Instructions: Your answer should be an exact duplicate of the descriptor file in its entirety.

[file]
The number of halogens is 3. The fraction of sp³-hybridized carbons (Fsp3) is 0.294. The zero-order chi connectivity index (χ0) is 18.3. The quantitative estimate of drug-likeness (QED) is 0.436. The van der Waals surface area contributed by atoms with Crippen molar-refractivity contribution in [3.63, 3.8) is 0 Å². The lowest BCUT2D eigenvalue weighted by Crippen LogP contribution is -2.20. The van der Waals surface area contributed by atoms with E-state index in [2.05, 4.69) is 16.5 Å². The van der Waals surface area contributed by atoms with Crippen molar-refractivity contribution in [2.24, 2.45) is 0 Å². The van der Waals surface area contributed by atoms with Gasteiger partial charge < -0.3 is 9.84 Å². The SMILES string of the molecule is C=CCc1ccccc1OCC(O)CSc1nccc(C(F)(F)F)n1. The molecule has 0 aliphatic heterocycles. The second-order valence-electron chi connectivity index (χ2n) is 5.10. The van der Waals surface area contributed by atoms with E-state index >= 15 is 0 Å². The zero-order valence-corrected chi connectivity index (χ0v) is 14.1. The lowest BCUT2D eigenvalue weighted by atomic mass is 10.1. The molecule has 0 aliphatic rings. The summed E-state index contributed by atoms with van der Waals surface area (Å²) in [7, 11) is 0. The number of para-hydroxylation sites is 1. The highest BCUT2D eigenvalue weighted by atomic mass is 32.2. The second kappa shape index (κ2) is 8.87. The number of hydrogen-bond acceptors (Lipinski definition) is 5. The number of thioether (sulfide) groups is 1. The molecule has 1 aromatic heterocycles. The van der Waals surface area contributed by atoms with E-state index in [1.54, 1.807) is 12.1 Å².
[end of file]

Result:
The number of halogens is 3. The fraction of sp³-hybridized carbons (Fsp3) is 0.294. The zero-order chi connectivity index (χ0) is 18.3. The quantitative estimate of drug-likeness (QED) is 0.436. The van der Waals surface area contributed by atoms with Crippen molar-refractivity contribution in [3.63, 3.8) is 0 Å². The lowest BCUT2D eigenvalue weighted by Crippen LogP contribution is -2.20. The van der Waals surface area contributed by atoms with E-state index in [2.05, 4.69) is 16.5 Å². The van der Waals surface area contributed by atoms with Crippen molar-refractivity contribution in [2.24, 2.45) is 0 Å². The van der Waals surface area contributed by atoms with Gasteiger partial charge < -0.3 is 9.84 Å². The SMILES string of the molecule is C=CCc1ccccc1OCC(O)CSc1nccc(C(F)(F)F)n1. The molecule has 0 aliphatic heterocycles. The second-order valence-electron chi connectivity index (χ2n) is 5.10. The van der Waals surface area contributed by atoms with E-state index >= 15 is 0 Å². The zero-order valence-corrected chi connectivity index (χ0v) is 14.1. The lowest BCUT2D eigenvalue weighted by atomic mass is 10.1. The molecule has 0 aliphatic rings. The summed E-state index contributed by atoms with van der Waals surface area (Å²) in [7, 11) is 0. The number of para-hydroxylation sites is 1. The highest BCUT2D eigenvalue weighted by atomic mass is 32.2. The second kappa shape index (κ2) is 8.87. The number of hydrogen-bond acceptors (Lipinski definition) is 5. The number of thioether (sulfide) groups is 1. The molecule has 1 aromatic heterocycles. The van der Waals surface area contributed by atoms with E-state index in [1.54, 1.807) is 12.1 Å².